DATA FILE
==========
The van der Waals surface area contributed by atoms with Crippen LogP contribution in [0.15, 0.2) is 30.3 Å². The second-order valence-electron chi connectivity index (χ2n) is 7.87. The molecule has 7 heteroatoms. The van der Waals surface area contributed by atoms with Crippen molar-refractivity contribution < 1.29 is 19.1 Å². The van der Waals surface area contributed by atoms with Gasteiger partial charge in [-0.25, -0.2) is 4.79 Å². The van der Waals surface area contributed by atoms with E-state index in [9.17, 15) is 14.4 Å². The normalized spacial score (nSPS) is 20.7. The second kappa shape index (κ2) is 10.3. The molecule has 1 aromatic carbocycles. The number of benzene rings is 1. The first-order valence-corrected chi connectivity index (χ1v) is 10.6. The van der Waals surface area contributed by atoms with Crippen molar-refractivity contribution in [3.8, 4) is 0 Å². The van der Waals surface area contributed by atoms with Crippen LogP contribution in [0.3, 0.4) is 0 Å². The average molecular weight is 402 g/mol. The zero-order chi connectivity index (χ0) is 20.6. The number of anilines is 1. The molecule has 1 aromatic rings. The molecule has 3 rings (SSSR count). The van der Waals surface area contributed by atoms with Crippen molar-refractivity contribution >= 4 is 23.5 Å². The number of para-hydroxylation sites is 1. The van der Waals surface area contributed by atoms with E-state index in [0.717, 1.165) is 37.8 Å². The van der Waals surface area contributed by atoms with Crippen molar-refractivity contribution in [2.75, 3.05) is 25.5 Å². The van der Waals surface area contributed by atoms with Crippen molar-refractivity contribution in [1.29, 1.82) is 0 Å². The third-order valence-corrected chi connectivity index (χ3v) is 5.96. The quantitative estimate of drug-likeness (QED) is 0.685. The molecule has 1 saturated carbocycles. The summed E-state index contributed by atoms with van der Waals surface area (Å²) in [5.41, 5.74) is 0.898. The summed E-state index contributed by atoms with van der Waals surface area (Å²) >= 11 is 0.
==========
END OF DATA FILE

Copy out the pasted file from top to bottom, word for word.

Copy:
The van der Waals surface area contributed by atoms with Crippen LogP contribution in [0.15, 0.2) is 30.3 Å². The second-order valence-electron chi connectivity index (χ2n) is 7.87. The molecule has 7 heteroatoms. The van der Waals surface area contributed by atoms with Crippen molar-refractivity contribution < 1.29 is 19.1 Å². The van der Waals surface area contributed by atoms with Gasteiger partial charge in [-0.25, -0.2) is 4.79 Å². The van der Waals surface area contributed by atoms with E-state index in [9.17, 15) is 14.4 Å². The normalized spacial score (nSPS) is 20.7. The second kappa shape index (κ2) is 10.3. The molecule has 1 aromatic carbocycles. The number of benzene rings is 1. The first-order valence-corrected chi connectivity index (χ1v) is 10.6. The van der Waals surface area contributed by atoms with Crippen molar-refractivity contribution in [3.8, 4) is 0 Å². The van der Waals surface area contributed by atoms with Crippen LogP contribution in [0.3, 0.4) is 0 Å². The average molecular weight is 402 g/mol. The zero-order chi connectivity index (χ0) is 20.6. The number of anilines is 1. The molecule has 1 aromatic rings. The molecule has 3 rings (SSSR count). The van der Waals surface area contributed by atoms with Crippen molar-refractivity contribution >= 4 is 23.5 Å². The number of para-hydroxylation sites is 1. The van der Waals surface area contributed by atoms with E-state index in [0.717, 1.165) is 37.8 Å². The van der Waals surface area contributed by atoms with Crippen molar-refractivity contribution in [2.75, 3.05) is 25.5 Å². The van der Waals surface area contributed by atoms with Crippen molar-refractivity contribution in [1.29, 1.82) is 0 Å². The third-order valence-corrected chi connectivity index (χ3v) is 5.96. The quantitative estimate of drug-likeness (QED) is 0.685. The molecule has 1 saturated carbocycles. The summed E-state index contributed by atoms with van der Waals surface area (Å²) in [5.41, 5.74) is 0.898. The summed E-state index contributed by atoms with van der Waals surface area (Å²) >= 11 is 0.